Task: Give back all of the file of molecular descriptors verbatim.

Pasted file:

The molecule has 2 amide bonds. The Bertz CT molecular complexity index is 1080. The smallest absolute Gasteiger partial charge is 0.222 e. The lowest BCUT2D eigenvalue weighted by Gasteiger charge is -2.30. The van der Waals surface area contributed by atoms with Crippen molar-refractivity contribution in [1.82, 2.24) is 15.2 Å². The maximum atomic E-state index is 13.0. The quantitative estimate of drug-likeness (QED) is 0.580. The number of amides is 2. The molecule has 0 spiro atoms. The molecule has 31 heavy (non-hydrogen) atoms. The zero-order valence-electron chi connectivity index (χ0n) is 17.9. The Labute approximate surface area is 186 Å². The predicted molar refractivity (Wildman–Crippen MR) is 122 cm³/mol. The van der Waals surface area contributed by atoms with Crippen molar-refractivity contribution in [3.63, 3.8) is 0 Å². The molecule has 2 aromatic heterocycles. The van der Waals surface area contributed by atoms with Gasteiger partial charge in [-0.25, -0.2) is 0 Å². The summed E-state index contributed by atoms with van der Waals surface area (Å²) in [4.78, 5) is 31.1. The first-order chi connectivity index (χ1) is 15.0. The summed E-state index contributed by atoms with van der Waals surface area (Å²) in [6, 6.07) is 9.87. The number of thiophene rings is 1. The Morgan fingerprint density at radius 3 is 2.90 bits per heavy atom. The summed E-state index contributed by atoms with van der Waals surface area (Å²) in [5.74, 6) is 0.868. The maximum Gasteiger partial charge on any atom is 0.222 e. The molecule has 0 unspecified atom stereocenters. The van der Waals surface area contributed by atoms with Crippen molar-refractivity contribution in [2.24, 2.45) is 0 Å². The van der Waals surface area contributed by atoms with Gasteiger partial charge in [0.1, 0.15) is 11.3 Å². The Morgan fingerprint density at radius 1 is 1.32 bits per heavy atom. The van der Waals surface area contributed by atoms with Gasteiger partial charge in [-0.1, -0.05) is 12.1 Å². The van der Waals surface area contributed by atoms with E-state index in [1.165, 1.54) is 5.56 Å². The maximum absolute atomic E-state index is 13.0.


The molecule has 2 amide bonds. The Bertz CT molecular complexity index is 1080. The smallest absolute Gasteiger partial charge is 0.222 e. The lowest BCUT2D eigenvalue weighted by Gasteiger charge is -2.30. The van der Waals surface area contributed by atoms with Crippen molar-refractivity contribution in [1.82, 2.24) is 15.2 Å². The maximum atomic E-state index is 13.0. The quantitative estimate of drug-likeness (QED) is 0.580. The number of amides is 2. The molecule has 0 spiro atoms. The molecule has 31 heavy (non-hydrogen) atoms. The zero-order valence-electron chi connectivity index (χ0n) is 17.9. The Labute approximate surface area is 186 Å². The predicted molar refractivity (Wildman–Crippen MR) is 122 cm³/mol. The van der Waals surface area contributed by atoms with Crippen molar-refractivity contribution in [3.63, 3.8) is 0 Å². The molecule has 2 aromatic heterocycles. The van der Waals surface area contributed by atoms with Gasteiger partial charge in [-0.25, -0.2) is 0 Å². The summed E-state index contributed by atoms with van der Waals surface area (Å²) in [4.78, 5) is 31.1. The first-order chi connectivity index (χ1) is 15.0. The summed E-state index contributed by atoms with van der Waals surface area (Å²) in [6, 6.07) is 9.87. The number of thiophene rings is 1. The Morgan fingerprint density at radius 3 is 2.90 bits per heavy atom. The summed E-state index contributed by atoms with van der Waals surface area (Å²) in [5.74, 6) is 0.868. The maximum Gasteiger partial charge on any atom is 0.222 e. The molecule has 0 unspecified atom stereocenters. The van der Waals surface area contributed by atoms with Crippen molar-refractivity contribution in [2.24, 2.45) is 0 Å². The van der Waals surface area contributed by atoms with Gasteiger partial charge in [0.1, 0.15) is 11.3 Å². The Morgan fingerprint density at radius 1 is 1.32 bits per heavy atom. The van der Waals surface area contributed by atoms with Gasteiger partial charge in [-0.1, -0.05) is 12.1 Å². The van der Waals surface area contributed by atoms with E-state index in [1.165, 1.54) is 5.56 Å². The maximum absolute atomic E-state index is 13.0.